Bryce Dallas Howard lives a pretty impressive Hollywood life, sharing the screen with hungry dinosaurs and telling The Mandalorian and Baby Yoda what to do while sitting in a director’s chair. She also loves stunts, although Howard isn’t ready to become the next Tom Cruise just yet.
“I want to be able to do as much as I can without slowing down production, but my rule is that insurance has to cover it,” Howard says, adding one of his frequent, infectious laughs that deliciously spice up an interview.
In the new sci-fi action adventure “Jurassic World Dominion” (now in theaters), Howard’s character, Claire Dearing – who went from theme park manager in heels to dinosaur-saving hero in sentient shoes over the course of three “Jurassic World” films – navigates a rooftop chase, hides underwater from a gigantic beast, and parachutes out of a plane, then attacked by a deadly winged Quetzalcoatlus. For the plane stunt, director Colin Trevorrow asked if she wanted to do it for real, cruise-style, “and thank goodness insurance came to the rescue,” jokes Howard.
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In the end, Howard performed her scenes in a chair on a sound stage, but was still stoned enough that co-star Chris Pratt begged her to post the photos taken by a makeup artist on Twitter. “I’m a redhead,” says Howard, “so my bruise colors are very fluorescent and unusual, I guess.”
And in the movie industry, she’s made her mark by taking after her Oscar-winning father Ron Howard, starting out as an actor, then building a promising resume as a director. She helmed the Apple TV+ documentary “Dads” (which featured her late father and grandfather Rance) and won over hard-to-please “Star Wars” fans by directing an episode in each of the two seasons of ” The Mandalorian” from Disney+ (with another set for the upcoming third season), plus a chapter from “The Book of Boba Fett.”
When asked if making his own ‘Star Wars’ movie is a goal, Howard replies like a 41-year-old Jedi sage: “If I’ve learned anything from ‘Star Wars,’ it’s very important to practice not -attachment.” Howard says, adding that his galactic work has been “a dream come true. I pinched myself so many times, you have no idea.
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His father is no stranger to this universe – Howard followed him when he was directing “Solo: A Star Wars Story” – and it was his time on his father’s sets as a child where an interest in the cinema first flourished. “That’s what I loved most about all the kids,” says Howard, the eldest of four children. “My parents knew that the most effective punishment for me was to say, ‘If you answer us or something like that, then you won’t be allowed to go on set. ”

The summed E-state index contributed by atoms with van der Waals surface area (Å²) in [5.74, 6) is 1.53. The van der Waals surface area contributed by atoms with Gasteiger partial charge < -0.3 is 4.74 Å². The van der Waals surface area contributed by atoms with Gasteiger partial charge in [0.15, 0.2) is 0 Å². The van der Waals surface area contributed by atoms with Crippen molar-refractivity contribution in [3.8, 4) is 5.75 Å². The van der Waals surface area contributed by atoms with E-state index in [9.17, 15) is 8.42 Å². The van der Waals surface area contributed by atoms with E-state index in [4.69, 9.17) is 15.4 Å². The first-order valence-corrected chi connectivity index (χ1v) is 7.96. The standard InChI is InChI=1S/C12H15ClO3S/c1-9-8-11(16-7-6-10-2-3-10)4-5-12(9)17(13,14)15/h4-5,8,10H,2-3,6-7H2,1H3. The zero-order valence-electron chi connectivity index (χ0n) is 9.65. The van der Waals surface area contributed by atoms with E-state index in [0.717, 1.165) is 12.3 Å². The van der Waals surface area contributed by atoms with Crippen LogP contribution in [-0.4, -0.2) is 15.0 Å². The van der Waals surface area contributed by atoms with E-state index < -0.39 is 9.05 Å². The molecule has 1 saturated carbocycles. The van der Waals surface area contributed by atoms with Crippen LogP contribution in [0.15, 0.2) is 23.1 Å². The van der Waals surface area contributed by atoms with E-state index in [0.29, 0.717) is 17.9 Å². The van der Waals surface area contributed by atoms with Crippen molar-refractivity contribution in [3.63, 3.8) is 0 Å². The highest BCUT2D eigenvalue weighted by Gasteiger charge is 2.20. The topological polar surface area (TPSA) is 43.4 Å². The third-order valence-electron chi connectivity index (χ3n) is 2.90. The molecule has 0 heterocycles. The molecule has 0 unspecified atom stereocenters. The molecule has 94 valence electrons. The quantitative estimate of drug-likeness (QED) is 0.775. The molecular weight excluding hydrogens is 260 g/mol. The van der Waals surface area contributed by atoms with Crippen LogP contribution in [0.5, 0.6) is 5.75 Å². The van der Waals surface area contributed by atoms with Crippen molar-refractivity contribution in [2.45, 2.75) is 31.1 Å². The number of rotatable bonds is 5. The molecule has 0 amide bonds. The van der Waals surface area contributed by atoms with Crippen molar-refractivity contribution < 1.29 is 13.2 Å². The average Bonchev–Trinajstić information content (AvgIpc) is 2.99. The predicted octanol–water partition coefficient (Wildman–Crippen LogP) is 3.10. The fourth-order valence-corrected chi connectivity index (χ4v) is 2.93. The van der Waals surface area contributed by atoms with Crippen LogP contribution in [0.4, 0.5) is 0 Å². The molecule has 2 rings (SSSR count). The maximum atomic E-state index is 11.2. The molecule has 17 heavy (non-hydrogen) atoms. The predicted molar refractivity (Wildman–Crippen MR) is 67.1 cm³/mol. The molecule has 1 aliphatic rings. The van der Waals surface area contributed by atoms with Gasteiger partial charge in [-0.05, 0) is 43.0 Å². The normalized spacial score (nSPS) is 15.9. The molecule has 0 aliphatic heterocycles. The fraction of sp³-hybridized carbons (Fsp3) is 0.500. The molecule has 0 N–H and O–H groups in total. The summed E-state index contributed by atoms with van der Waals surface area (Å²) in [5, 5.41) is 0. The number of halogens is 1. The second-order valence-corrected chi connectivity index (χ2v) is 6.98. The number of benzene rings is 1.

This mindset carried over to her acting career. After small roles in his father’s films “Parenthood”, “Apollo 13” and “A Beautiful Mind”, Howard landed his first starring role playing a blind girl in M. Night Shyamalan’s twisty 2004 thriller “The Town”. For months before filming began, she would drive to her farm and production office in Pennsylvania and spend all day “watching the scripting process, seeing how he developed the creatures, watching the tapes flows,” Howard recalled. “That kind of follow-up vibe, I can’t get rid of. And I would never, ever want that.
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Since then, Howard has been “incredibly intentional”, working with directors such as Kenneth Branagh (“As You Like It”), Sam Raimi (“Spider-Man 3”) and Clint Eastwood (“Beyond”). “Each job was a master class in directing,” she says. On “Jurassic World Dominion”, she asked Trevorrow to shadow her on days she wasn’t working, but he said no. “He was like, ‘As a filmmaker, I want people to see you as my equal.’ He supports me a lot and encourages me to achieve, probably more than anyone.
Due to his experience, Trevorrow says Howard can recognize “the heartbeat of a movie” and has “a deep, fundamental understanding of the craft”.
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But unlike his father, whose acting career spanned his childhood and early adulthood before moving into acting full-time, Howard wants to stay on both sides of the camera for as long as possible.
“One of the things my dad said he’s missed the most about acting is seeing other directors work,” says Howard, who teaches at New York University on being a multi-hyphen in the entertainment industry. “When you direct, you have your set, but you’re not really exposed to the way other people are doing it. That’s what I crave. That’s one of the main reasons I don’t I would never want to give up acting. Ever.”
Howard next co-stars alongside Henry Cavill, John Cena and Dua Lipa in Matthew Vaughn’s Apple TV+ spy film “Argylle.” And as a director, she has several “possible adventures that could happen,” including a reworking of Disney’s 1986 film “Flight of the Navigator,” currently in development.
Could she one day edit the next “Jurassic” reboot? “I would never let her direct ‘Jurassic Space’,” Trevorrow laughs. “I strongly advise against it. »
Howard, however, admits she might be up for it: “Who knows? I have to practice this non-attachment.